Breeding ecology of Kori Bustard Ardeotis kori strunthiunculus in the Serengeti National Park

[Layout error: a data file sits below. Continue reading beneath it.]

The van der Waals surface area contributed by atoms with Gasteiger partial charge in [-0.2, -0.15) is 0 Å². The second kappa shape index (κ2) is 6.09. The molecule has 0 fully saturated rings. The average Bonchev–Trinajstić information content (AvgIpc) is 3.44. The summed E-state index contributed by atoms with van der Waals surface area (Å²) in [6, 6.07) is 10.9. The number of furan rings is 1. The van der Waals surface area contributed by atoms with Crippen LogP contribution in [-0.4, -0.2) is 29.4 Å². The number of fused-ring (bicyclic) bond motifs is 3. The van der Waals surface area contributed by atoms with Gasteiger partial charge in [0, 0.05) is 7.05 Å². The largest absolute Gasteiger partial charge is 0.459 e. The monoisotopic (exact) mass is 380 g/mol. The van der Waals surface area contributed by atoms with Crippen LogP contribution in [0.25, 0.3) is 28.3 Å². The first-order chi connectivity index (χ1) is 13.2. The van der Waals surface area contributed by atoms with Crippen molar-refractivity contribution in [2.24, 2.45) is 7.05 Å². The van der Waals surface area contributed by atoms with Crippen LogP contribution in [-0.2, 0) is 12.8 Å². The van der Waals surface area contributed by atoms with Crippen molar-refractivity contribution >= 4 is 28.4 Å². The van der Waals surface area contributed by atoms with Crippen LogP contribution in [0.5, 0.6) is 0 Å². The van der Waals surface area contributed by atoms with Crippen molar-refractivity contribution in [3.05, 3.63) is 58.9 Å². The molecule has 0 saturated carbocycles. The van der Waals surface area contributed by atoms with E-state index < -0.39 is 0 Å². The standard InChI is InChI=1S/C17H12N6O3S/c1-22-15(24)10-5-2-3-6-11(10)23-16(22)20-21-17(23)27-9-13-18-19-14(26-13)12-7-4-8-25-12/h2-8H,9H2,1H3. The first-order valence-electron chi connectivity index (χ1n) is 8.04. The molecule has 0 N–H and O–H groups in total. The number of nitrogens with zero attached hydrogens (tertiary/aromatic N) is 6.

The breeding ecology of the Kori Bustard Ardeotis kori strunthiunculus was studied in the plains of the Serengeti National Park, Tanzania in 2014 and 2015. Random transects were used to search for male courtship displays, nests, chicks and subadults. GPS satellite collars were used to locate nesting females. Linear regression analyses and post hoc tests were used to determine the predictors that contributed most to the variation of the dependent variables (courtship display, nest, chicks and subadults). The results indicate that courtship behaviour peaks during the short dry and short rainy season before the peaks in nests and chicks. The highest nest frequency was found in short grass habitats. Female Kori Bustard may undergo repeated nestings within a single breeding season. The adult sex ratio was female skewed during the breeding season. The Kori Bustard breeding season in the Serengeti plains is relatively long, lasting for almost nine months, and taking place during all seasons except for the long dry season. We recommend that management authorities conduct assessments of Kori Bustard recruitment as well as habitat suitability in the Serengeti ecosystem to develop future conservation strategies.